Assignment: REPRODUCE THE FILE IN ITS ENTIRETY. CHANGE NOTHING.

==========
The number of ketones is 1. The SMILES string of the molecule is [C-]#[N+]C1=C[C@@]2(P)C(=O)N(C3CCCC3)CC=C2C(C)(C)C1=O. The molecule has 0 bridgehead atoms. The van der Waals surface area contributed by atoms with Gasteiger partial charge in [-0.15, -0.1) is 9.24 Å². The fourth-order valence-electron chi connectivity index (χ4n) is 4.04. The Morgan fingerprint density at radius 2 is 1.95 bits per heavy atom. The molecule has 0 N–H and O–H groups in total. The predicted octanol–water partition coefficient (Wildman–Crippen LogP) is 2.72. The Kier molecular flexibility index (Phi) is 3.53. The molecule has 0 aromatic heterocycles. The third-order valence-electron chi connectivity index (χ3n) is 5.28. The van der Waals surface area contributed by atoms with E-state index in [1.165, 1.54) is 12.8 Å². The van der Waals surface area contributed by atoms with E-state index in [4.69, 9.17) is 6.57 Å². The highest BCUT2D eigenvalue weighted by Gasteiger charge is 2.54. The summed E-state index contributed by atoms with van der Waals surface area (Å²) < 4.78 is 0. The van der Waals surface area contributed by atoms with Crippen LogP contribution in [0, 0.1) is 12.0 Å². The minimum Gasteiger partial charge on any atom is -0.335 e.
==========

The number of ketones is 1. The SMILES string of the molecule is [C-]#[N+]C1=C[C@@]2(P)C(=O)N(C3CCCC3)CC=C2C(C)(C)C1=O. The molecule has 0 bridgehead atoms. The van der Waals surface area contributed by atoms with Gasteiger partial charge in [-0.15, -0.1) is 9.24 Å². The fourth-order valence-electron chi connectivity index (χ4n) is 4.04. The Morgan fingerprint density at radius 2 is 1.95 bits per heavy atom. The molecule has 0 N–H and O–H groups in total. The predicted octanol–water partition coefficient (Wildman–Crippen LogP) is 2.72. The Kier molecular flexibility index (Phi) is 3.53. The molecule has 0 aromatic heterocycles. The third-order valence-electron chi connectivity index (χ3n) is 5.28. The van der Waals surface area contributed by atoms with E-state index in [1.165, 1.54) is 12.8 Å². The van der Waals surface area contributed by atoms with E-state index in [4.69, 9.17) is 6.57 Å². The highest BCUT2D eigenvalue weighted by Gasteiger charge is 2.54. The summed E-state index contributed by atoms with van der Waals surface area (Å²) < 4.78 is 0. The van der Waals surface area contributed by atoms with Crippen LogP contribution in [0, 0.1) is 12.0 Å². The minimum Gasteiger partial charge on any atom is -0.335 e.